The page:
Board Certified Family Law Specialist Matt Arnold answers the question: ” I’m considering separating from my spouse; what actions should I refrain from doing?”
While seeking a protective order is a domestic violence victim’s last resort to stop the abuse, the order is not always as effective as many might think. A recent report published by News Observer in January 2020 highlighted the problem of protective orders that do very little to protect the victim, while others do more harm than good.
Statistically speaking, one in four women will experience some form of physical, psychological, or sexual domestic violence in their lifetime. The costs associated with treating injuries suffered by female survivors who endured domestic violence can be extremely high.
Studies show that the costs of domestic violence average nearly $104,000 over a female survivor’s lifetime. Those costs include not only medical expenses but also legal fees and lost productivity.
In some cases, domestic violence leads to death. Statistics show that roughly half of all female homicide victims each year are killed by their current or former male partner. By contrast, only about 5% of male victims are killed by a current or ex-partner.
Although some studies claim that restraining orders can prevent or reduce the severity of abuse, many victims and experts question the effectiveness of such orders. According to NBC News citing a 2003 report by the National Institute of Justice, nearly half of all abusers who were charged with killing their intimate partners had previous arrests. Sadly almost a third of those victims previously had called the police.
As reported by N.C. Coalition Against Domestic Violence, which tracks the number of domestic violence homicides in North Carolina, 56 people were killed in 2019.
Do Protective Orders Actually Protect From Domestic Violence?
So, do protective orders actually protect domestic violence victims from abuse? If so, why do many abusers continue the abuse even after the victim sought a restraining order?
While many protective orders actually work and effectively protect victims, many others fail. The key is that an abuser must understand the consequences and follow the rules. If the abuser does not want to be imprisoned and cares about his reputation, a protective order will mean a lot more for him than for someone who could not care less about a potential arrest and jail time.
Fact: In 2018, nearly 33,000 North Carolina residents sought protective orders.
Unfortunately, there are also thousands of those who do not report abuse and domestic violence to the police. Even when a female survivor seeks a protective order, she can endure months or even years of abuse before going to court.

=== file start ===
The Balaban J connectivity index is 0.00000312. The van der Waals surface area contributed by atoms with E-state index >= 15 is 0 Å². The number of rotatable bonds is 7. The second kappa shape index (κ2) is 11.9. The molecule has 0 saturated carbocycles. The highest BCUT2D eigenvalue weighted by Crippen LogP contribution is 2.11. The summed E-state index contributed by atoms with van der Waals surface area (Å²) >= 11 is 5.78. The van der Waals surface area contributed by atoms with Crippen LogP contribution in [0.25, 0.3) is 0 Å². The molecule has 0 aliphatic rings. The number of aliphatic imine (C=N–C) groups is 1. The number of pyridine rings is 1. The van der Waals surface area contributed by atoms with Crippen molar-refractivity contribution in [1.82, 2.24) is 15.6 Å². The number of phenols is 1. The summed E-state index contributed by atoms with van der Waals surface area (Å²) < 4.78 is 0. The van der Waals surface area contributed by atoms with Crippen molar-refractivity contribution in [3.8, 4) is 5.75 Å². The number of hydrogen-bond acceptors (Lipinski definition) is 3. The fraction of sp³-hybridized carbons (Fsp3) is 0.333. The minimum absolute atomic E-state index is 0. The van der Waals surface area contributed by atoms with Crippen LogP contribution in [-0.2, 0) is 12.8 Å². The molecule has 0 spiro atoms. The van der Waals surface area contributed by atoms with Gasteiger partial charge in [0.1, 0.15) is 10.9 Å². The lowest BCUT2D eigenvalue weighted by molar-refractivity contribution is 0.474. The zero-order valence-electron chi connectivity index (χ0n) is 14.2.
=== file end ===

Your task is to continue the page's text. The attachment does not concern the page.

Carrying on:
Many victims refuse to report abuse to the police out of fear that the abuser might avenge them, while others are trying to protect the abuser, as absurd as it may sound. In many cases, the abuse can escalate when the victim decides to seek a protective order or leave the abuser.
Statistics indicate that 75% of female homicide victims killed by their intimate partner, and 85% of those who endured severe domestic violence had previously left their abuser or attempted to do so. Also, female victims previously threatened or assaulted with a weapon are 20 times more likely to be killed by the abuser. Consult with a Charlotte restraining order attorney before seeking an order against your abuser. If you find yourself facing a complicated family law matter and need the help of experienced family-law attorneys, speak with our detail-oriented and well-versed lawyers in or around Charlotte, Lake Norman, or at our new office in Monroe, please contact Arnold & Smith, PLLC today at (704) 370-2828 or find additional resources here.
The family law practice group at Arnold & Smith, PLLC includes two Board-Certified Family Law specialists and one Child Welfare Law specialist, as well as several attorneys with many years of family law experience that are committed to providing a powerful voice to individuals facing the often-tumultuous issues in this area of law. The range of issues our family law clients may be facing include pre- and post-nuptial agreements; separation agreements; post-separation support; child support (both temporary and permanent); absolute divorce; divorce from bed and board; military divorce; equitable distribution of assets; child custody (both temporary and permanent); retirement benefits and divorce; alimony and spousal support; adoption; and emancipation. Because this area of the law is usually emotionally charged and complicated, the family law attorneys at Arnold & Smith, PLLC act with the utmost dedication to ensure that each client understands his or her options, and then act to achieve the best result possible for that client’s particular situation.
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